Otto Jespersen, Tomas Alf Larsen, Johanna Mørck, Glenn Erland Tosterud, Hans Morten Hansen
Thomas: “Once we get what we need, we can go back. It would be so awesome to get him to talk.”
Kalle: “We have tried, plenty of times.”
Thomas: “Do you think Michael Moore gave up after the first try??”
A trio of college students is doing a documentary about a possible bear poacher. They follow the man, Hans (Jespersen), hoping to catch him in the act. They get more than they bargain for when they discover that Hans is actually working with the government to cover up the existence of trolls.
No, we are not talking about internet trolls here. Though, it might have been a better movie if it featured a grizzled army veteran hunting down those obnoxious teens in their basement and bringing an end to their online annoyances.
Instead, we have real trolls to deal with. Well, real in the sense that legends might be real. These are very large, lumbering creatures that wreak havoc across the Norwegian countryside due to their size alone. They aren’t monsters whose sole purpose is to kill humans – though they will if you get in their territory. They are simply a form of mammal that happen to live for over 1,000 years.
The question of how they’ve avoided being noticed by the general public all this time is brought up in the movie, and the answer seems to be that a) the government is covering up their existence, and b) the trolls generally keep to themselves and Norway has a lot of remote caves, mountains, and forests for them to hide in.
The fearless troll hunter goes into action whenever one of these beasts ventures too far out of its territory. Speaking of Hans, I like the way he’s played here. There’s not a single laugh or wry smile to be seen, even though you’d expect that sort of thing from a character that is basically this movie’s equivalent of Captain Quint from Jaws. He’s simply a tired tired man who has grown weary after so many years doing a job that nobody else is willing, or capable, of doing. He lets this film crew tag along with him because he thinks it’s time that people know about the trolls. His boss does not agree.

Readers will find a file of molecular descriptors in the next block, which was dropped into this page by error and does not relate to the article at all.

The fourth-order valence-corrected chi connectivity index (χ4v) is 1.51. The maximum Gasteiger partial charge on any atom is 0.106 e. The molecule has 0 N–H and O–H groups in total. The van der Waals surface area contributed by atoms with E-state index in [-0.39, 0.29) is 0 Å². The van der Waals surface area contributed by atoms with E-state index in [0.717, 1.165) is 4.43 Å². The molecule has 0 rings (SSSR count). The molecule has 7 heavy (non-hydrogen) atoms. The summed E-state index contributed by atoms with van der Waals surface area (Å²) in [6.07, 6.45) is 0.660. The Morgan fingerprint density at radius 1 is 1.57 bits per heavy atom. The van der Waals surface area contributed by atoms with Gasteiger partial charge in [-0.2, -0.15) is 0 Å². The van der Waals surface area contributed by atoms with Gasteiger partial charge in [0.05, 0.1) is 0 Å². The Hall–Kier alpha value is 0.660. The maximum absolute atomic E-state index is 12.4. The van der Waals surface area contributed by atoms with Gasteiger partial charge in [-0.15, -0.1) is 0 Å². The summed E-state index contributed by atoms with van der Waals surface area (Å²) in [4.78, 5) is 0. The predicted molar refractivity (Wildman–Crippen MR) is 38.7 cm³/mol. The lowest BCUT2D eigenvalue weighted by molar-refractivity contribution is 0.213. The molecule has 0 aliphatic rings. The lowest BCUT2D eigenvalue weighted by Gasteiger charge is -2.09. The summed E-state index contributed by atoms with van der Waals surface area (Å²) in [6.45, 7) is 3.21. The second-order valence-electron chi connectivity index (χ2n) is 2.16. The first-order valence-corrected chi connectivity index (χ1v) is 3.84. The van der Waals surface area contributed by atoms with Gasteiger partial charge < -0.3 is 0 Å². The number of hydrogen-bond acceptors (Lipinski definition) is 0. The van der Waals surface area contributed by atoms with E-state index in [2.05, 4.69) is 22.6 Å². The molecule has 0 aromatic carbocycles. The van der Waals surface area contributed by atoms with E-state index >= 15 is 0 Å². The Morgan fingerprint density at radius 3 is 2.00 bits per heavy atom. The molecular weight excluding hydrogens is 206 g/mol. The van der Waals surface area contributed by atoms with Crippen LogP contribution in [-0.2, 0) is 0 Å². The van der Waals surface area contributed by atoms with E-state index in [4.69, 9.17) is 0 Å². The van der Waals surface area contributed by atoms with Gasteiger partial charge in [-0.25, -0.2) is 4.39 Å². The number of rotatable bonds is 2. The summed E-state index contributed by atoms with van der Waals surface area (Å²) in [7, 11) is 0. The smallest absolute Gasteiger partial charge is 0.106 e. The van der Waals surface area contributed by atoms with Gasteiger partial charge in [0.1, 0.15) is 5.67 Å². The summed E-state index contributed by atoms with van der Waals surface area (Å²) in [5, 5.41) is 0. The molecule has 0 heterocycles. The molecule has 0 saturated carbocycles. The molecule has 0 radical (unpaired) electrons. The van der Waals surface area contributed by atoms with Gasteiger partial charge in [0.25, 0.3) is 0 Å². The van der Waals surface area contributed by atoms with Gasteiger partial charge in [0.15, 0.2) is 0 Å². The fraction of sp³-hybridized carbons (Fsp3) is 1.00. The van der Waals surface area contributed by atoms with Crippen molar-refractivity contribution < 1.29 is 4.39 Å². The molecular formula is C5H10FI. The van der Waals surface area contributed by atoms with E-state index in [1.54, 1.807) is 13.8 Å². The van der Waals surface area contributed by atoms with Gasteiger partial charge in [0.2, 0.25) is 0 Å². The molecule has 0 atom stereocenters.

If Hans is Captain Quint, then the film crew is Chief Brody. They know it’s important that they be along for the ride, but they are appropriately terrified by what they have to go through to get the footage they need. Thankfully, though, these 3 characters are actually quite tolerable. Usually in these faux documentaries, the characters are obnoxious complainers (I blame Blair Witch for starting that trend). In this case, Thomas (Tosterud), Johanna (Mørck), and Kalle (Larsen) are scared, but excitedly determined, instead of whiny and argumentative.
So, the good things about the movie are its characters, the way it presents the trolls in a scientific manner, and some absolutely stunningly beautiful views of the Norwegian landscape. My main problem with the film is probably the fact that I’m growing a little tired of the fake documentary format. Thankfully it’s not a jittery handheld camcorder this time around, but the whole format is still distracting. With such an outlandish premise, why not just go for a full-on dramatic movie? Why the beginning and ending title cards claiming it’s all real? Why limit yourself so much? It could be for budgetary reasons, but I can’t say for sure.
Maybe the problem was that the footage looked TOO good, TOO smooth, TOO cinematic. It created a sort of documentary/fiction hybrid, as far as the tone was concerned. It was hard to buy it as a documentary because it didn’t LOOK like a documentary.
Overall, the movie just felt a little flat to me. The special effects ranged from great to so-so, and the story just progressed along the exact paths you’d expect it to – big troll, bigger troll, group of big trolls, biggest troll. Not a whole lot of surprises.
I suppose I learned a thing or two about trolls, but…well, I doubt I’ll be using that information in my daily life any time soon…unless I travel to Norway…
Don’t feed the trolls.
10 – 1 because I’m a little tired of the documentary format – 2.3 because it just feels kind of boring and repetitive + .1 for all the beautiful scenic images = 6.8